Much like the Israelites must have looked fools to their enemies on the other side of the wall, I am currently marching in my own vulnerability parade. I’m willingly putting myself in situations I don’t feel totally prepared for, anticipating God will show up big, but risking looking ridiculous. (Hence my new video attempts).

Unlike times of more lost “what am I supposed to do” wanderings in the desert of the past, I do believe there is some sort of divine purpose that is set in motion. I just can’t see how it’s all going to work out. I’m just circling around and around and around. Day in and day out living how I hope Jesus would live my life if He were me.

Some words I read in John Calvin’s commentary keep playing in my head: “Though the circulatory movement round the walls might have excited derision, it was afterwards known, by its prosperous result, that God commands nothing in vain.” It is a message the Lord has reminded me of again and again and again. If nothing I’m doing is in vain, then by default it has a purpose. I can view the journey as a burden, or I can trust there are things being shaken that I cannot fathom and make the most of this purposeful, circuitous wandering.

Even Jesus didn’t just march straight to the pinnacle of His ministry at the cross. He first spent time teaching around the countryside and in the cities of the life now being made available, and healing and casting out demons. After a few years of this transient life He was led to die slowly on the horrible, glorious cross where He shouted in victory, “It is finished!” And the earth shook and the very walls of death came tumbling down.

If I give up now I’ll never get to see what’s on the other side of this wall. And who knows how many laps I have left?


Thinking of Jericho has been helping me keep perspective on the days it feels like the fatigue and tedium of daily life is going to overtake me. Anyone else experiencing a Jericho season?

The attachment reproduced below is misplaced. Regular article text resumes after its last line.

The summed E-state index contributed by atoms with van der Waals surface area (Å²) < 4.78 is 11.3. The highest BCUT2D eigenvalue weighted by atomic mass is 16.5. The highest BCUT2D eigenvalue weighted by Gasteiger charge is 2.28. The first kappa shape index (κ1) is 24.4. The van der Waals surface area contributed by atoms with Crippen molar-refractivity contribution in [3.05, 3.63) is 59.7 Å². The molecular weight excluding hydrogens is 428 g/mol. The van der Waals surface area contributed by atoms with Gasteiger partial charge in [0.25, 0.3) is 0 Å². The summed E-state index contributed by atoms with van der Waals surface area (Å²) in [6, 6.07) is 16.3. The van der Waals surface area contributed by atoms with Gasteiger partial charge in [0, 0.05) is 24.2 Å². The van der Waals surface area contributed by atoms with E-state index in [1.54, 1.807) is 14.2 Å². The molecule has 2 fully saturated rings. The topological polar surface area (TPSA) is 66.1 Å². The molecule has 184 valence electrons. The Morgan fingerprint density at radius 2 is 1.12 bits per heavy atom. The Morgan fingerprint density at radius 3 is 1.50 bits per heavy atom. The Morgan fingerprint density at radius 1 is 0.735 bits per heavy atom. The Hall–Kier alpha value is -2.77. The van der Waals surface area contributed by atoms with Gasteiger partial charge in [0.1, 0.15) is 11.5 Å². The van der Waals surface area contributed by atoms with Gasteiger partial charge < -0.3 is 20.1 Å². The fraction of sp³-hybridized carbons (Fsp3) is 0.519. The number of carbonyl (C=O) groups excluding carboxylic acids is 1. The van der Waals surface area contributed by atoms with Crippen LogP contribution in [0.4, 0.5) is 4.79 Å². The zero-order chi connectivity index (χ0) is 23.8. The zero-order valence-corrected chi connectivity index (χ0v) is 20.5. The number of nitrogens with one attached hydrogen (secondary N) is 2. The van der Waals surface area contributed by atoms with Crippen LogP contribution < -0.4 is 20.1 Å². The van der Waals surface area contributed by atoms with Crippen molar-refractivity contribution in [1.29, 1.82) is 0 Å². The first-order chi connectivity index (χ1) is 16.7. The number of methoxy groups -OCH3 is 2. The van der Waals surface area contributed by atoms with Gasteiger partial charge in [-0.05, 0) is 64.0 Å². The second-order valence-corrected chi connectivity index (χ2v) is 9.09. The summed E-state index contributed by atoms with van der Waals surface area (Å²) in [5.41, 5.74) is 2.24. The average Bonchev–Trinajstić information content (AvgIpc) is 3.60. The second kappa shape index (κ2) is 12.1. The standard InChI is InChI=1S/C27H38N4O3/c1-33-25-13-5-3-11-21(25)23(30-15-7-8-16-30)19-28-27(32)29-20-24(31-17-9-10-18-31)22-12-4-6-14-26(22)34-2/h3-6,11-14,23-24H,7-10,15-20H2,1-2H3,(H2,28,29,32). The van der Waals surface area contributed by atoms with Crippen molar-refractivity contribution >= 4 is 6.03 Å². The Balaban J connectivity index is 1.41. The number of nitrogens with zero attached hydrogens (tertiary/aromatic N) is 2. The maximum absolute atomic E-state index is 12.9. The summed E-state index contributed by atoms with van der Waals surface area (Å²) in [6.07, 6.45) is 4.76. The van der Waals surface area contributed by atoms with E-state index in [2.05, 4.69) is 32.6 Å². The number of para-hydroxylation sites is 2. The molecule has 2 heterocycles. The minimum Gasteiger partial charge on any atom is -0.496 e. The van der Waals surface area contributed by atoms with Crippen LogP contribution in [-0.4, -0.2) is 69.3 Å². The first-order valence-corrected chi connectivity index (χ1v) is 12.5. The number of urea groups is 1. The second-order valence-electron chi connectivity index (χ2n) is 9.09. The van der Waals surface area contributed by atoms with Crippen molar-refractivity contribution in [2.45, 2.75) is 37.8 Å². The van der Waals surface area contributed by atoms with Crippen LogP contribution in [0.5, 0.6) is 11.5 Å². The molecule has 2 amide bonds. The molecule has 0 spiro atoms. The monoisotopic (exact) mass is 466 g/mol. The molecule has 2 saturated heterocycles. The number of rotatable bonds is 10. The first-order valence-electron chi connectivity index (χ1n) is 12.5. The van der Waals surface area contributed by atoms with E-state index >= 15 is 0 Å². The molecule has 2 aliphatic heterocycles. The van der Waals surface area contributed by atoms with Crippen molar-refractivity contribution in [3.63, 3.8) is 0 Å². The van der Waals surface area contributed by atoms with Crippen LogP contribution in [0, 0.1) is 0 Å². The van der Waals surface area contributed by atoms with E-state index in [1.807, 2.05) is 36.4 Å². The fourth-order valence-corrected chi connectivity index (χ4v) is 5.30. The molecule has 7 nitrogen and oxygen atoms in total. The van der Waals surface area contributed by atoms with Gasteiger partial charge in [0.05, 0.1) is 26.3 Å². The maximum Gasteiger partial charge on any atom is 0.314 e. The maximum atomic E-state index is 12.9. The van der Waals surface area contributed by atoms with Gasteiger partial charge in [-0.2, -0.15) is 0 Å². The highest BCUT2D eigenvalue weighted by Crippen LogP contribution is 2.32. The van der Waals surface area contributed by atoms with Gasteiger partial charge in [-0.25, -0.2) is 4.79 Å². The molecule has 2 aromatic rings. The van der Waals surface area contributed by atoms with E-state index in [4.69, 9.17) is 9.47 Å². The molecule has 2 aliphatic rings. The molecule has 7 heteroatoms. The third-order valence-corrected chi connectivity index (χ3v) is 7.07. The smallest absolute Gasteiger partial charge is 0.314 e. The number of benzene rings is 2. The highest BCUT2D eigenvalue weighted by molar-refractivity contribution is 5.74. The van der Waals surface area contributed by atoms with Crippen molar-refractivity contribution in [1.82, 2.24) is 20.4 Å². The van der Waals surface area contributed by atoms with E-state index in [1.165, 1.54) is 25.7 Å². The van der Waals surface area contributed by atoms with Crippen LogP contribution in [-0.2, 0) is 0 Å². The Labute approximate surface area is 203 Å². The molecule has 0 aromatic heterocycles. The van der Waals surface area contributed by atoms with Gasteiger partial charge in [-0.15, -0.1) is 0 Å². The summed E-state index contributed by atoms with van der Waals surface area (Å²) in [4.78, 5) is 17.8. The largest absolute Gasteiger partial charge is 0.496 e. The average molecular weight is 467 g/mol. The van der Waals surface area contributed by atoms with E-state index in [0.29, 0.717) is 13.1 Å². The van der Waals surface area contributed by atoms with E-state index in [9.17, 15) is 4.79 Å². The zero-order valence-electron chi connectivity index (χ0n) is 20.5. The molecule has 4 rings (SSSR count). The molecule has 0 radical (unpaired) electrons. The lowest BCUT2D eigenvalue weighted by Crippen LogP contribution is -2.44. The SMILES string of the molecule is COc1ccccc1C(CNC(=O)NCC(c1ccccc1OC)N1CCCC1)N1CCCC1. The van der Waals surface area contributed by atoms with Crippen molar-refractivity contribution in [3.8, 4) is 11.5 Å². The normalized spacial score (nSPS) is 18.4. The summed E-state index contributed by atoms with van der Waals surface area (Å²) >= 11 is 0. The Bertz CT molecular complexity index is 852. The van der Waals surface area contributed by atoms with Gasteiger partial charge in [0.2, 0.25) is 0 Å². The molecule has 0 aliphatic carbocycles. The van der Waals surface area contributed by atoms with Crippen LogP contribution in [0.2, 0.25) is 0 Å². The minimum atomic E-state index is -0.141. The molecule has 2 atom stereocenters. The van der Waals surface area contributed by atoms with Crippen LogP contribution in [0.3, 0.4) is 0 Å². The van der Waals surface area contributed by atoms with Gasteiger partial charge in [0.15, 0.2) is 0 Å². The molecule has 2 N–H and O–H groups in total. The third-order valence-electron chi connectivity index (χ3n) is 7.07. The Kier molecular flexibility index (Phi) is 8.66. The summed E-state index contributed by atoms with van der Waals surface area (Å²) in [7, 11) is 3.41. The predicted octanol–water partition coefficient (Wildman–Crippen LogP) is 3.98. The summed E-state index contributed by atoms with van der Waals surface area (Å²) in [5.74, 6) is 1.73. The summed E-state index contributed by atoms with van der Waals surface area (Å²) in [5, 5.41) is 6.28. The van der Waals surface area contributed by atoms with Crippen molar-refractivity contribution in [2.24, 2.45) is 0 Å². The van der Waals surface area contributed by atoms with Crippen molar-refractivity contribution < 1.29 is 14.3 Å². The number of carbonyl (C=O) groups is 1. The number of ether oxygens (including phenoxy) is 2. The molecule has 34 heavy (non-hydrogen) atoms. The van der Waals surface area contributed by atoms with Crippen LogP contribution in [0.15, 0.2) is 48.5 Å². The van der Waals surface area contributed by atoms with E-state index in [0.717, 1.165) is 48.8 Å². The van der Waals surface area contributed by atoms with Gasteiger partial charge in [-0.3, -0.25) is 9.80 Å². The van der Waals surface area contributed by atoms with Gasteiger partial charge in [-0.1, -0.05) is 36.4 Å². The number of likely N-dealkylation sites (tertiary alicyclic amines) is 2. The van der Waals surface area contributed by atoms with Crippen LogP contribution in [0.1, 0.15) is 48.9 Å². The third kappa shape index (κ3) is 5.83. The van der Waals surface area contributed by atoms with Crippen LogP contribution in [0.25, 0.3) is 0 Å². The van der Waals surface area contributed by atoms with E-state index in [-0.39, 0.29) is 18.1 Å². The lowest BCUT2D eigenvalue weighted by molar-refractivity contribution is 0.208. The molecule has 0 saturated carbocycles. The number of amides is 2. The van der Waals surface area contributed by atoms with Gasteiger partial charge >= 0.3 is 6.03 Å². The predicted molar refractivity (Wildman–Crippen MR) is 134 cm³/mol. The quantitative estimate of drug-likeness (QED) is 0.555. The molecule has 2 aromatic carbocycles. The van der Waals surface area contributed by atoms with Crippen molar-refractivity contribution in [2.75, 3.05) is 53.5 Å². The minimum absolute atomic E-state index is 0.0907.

Moments for Mom

One of my children tells me, repeatedly, and with a certain tone of disapproval, that I take everything too seriously.  Of course, I go on to prove the theory within seconds by getting upset each time it’s said.  (I need to work on my poker face apparently.)

This is said when I won’t allow something that everyone else’s parents on the planet supposedly allow.  Or when I dare to ask a semi-probing question about feelings.  Or when I point out a not-so-great grade.  Or when I mention the importance of preparing for college.  Or when I don’t laugh at a hurtful joke.  Or when I gasp at music lyrics.  Or, you know, when I breathe.

For some reason, the last time this was said to me, I got more defensive than usual and I spent about an hour ruminating on it while we were in the car together.  I didn’t say anything out loud, but I debated.  So instead of saying what I wanted to say in the heat of the moment, I’m saying it here.

Dear child of mine, I have a feeling you don’t care the reason behind me taking things so seriously, you probably just want me to stop. Odds are against that.  So, in case you’re ever discussing your mother issues with your future wife or future therapist and she asks, ‘Why do you think your mother acted that way’?, you can say you don’t know but that this is what your mother told you to say…

I take everything so seriously when it comes to you for three very different but equally important reasons.